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Prince George's Official Charged In 2nd Gun Case
King said Washington then let himself into the house through the front door. Moments later, King noticed Washington behind his vehicle. Washington next went to the back of his house.
King finished his paperwork, walked to the center of the street, took photos of the home and shot two more street-view photos. He then knocked on the front door. When Washington answered, he immediately became irate, King said.
"He produced a handgun at one point with the barrel facing me in a threatening and deadly manner. I began to walk backwards toward the street, explaining I was an appraiser. I showed him the appraisal order form, but he continued to threaten me," King said.
Realizing he was at the wrong house, King said he got into his car as Washington "continued to scream and threaten" him. King drove up the street, stopped at the correct address and called 911, according to the documents.
King, of Columbia, said he did not know who Washington was until the neighbor told him.
"Considering what happened to the guys from Marlo Furniture, I felt both terrified and grateful that I wasn't killed," King said.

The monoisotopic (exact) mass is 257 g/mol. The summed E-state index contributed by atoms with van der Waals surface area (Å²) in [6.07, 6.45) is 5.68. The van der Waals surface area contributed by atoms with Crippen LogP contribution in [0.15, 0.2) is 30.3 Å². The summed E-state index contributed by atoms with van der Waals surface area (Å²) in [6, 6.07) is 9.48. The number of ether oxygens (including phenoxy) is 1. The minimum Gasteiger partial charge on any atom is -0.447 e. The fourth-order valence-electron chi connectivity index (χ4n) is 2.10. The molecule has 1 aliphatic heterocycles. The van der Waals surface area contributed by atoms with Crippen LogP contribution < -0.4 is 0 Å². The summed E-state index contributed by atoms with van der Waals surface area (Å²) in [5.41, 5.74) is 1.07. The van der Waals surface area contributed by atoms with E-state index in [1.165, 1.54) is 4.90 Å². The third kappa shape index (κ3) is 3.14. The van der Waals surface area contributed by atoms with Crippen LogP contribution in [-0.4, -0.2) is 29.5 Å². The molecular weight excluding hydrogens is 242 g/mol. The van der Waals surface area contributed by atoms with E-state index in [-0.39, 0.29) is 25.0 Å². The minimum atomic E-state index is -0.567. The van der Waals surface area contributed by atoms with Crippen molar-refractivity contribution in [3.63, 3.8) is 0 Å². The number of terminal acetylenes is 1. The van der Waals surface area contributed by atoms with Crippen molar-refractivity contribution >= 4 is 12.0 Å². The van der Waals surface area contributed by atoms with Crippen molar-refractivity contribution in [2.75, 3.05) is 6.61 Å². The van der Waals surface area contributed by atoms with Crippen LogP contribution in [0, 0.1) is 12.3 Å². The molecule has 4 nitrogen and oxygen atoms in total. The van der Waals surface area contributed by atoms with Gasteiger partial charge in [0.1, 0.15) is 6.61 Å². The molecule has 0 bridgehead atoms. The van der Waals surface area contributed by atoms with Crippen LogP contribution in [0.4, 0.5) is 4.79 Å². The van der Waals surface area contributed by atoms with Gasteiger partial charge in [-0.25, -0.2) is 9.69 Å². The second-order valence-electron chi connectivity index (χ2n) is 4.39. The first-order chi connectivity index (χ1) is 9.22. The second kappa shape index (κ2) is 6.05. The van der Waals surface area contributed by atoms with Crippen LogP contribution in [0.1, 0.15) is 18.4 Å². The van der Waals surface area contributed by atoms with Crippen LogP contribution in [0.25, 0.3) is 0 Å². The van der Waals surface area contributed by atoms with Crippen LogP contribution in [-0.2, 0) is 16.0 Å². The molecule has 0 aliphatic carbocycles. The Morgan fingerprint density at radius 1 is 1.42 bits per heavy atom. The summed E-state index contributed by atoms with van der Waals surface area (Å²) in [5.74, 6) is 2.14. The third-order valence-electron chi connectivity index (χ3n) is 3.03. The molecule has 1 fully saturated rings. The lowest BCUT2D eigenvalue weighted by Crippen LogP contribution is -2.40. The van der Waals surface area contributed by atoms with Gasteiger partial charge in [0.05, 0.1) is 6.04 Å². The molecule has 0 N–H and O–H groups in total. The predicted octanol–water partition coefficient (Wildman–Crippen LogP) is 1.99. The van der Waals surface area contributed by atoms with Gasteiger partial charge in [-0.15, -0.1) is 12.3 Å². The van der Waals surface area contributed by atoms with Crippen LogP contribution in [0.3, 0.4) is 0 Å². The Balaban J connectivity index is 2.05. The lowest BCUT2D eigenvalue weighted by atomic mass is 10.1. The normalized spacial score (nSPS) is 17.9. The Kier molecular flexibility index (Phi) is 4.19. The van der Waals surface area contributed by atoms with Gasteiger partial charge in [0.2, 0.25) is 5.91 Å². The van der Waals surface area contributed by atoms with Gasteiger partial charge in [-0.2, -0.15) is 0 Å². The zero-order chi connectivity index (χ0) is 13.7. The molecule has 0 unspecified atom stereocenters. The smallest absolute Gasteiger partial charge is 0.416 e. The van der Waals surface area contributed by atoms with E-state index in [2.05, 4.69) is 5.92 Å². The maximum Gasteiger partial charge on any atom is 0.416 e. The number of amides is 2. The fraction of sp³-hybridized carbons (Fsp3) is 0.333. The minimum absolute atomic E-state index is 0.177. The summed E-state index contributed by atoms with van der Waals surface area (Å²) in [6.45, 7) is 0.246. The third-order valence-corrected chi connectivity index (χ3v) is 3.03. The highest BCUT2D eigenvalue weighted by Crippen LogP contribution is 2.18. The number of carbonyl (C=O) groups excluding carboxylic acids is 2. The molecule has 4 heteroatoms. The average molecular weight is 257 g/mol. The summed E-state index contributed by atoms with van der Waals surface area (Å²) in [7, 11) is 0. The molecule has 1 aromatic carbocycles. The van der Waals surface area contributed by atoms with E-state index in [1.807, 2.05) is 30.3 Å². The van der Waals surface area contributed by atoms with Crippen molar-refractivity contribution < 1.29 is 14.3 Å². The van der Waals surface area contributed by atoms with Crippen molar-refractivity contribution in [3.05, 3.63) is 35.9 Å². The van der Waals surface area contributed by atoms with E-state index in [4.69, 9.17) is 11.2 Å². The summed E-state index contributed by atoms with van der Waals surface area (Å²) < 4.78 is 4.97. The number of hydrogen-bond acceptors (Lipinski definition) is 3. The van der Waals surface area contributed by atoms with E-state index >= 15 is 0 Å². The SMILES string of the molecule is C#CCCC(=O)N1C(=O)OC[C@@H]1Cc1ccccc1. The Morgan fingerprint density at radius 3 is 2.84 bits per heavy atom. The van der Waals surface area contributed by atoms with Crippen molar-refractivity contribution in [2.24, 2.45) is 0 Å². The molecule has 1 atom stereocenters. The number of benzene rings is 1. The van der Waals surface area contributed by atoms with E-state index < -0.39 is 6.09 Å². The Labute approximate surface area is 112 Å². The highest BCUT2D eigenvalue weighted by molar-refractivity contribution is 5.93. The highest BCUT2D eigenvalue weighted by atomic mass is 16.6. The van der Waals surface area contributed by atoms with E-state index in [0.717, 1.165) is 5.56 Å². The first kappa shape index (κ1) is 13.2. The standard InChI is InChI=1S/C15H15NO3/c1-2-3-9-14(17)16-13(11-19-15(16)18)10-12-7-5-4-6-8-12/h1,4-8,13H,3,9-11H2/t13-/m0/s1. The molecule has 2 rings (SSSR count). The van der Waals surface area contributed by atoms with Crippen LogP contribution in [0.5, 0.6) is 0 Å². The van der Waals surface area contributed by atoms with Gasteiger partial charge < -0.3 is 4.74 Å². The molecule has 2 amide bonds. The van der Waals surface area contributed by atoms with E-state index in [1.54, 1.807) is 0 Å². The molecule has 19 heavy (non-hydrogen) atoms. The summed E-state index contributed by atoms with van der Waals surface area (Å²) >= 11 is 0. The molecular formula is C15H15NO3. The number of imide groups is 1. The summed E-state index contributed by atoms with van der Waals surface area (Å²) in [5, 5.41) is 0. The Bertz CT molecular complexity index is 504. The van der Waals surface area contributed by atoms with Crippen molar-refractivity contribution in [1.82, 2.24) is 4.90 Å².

King, who met yesterday with reporters at the Bowie office of his attorney, Michael Winkelman, called the encounter with Washington "terrifying," saying the assault was unprovoked. He said Washington never identified himself as an officer.
Winkelman, who also represents White's and Clark's families, said he is "hopeful" that the county will conduct a fair investigation and, if necessary, prosecution of the officer.
John Erzen, a spokesman for County Executive Jack B. Johnson (D), said Washington remains in his homeland security job and is on administrative leave with pay.
Washington was processed at the Prince George's jail yesterday and briefly held in the medical unit in a cell by himself, away from the general population, said Vicki D. Duncan, spokeswoman for the Prince George's Department of Corrections.
Ivey said yesterday that a grand jury will decide whether to indict Washington on charges stemming from the case.
Staff writers Hamil R. Harris, Nelson Hernandez and Rosalind S. Helderman and researchers Karl Evanzz and Magda Louis-Jean contributed to this report.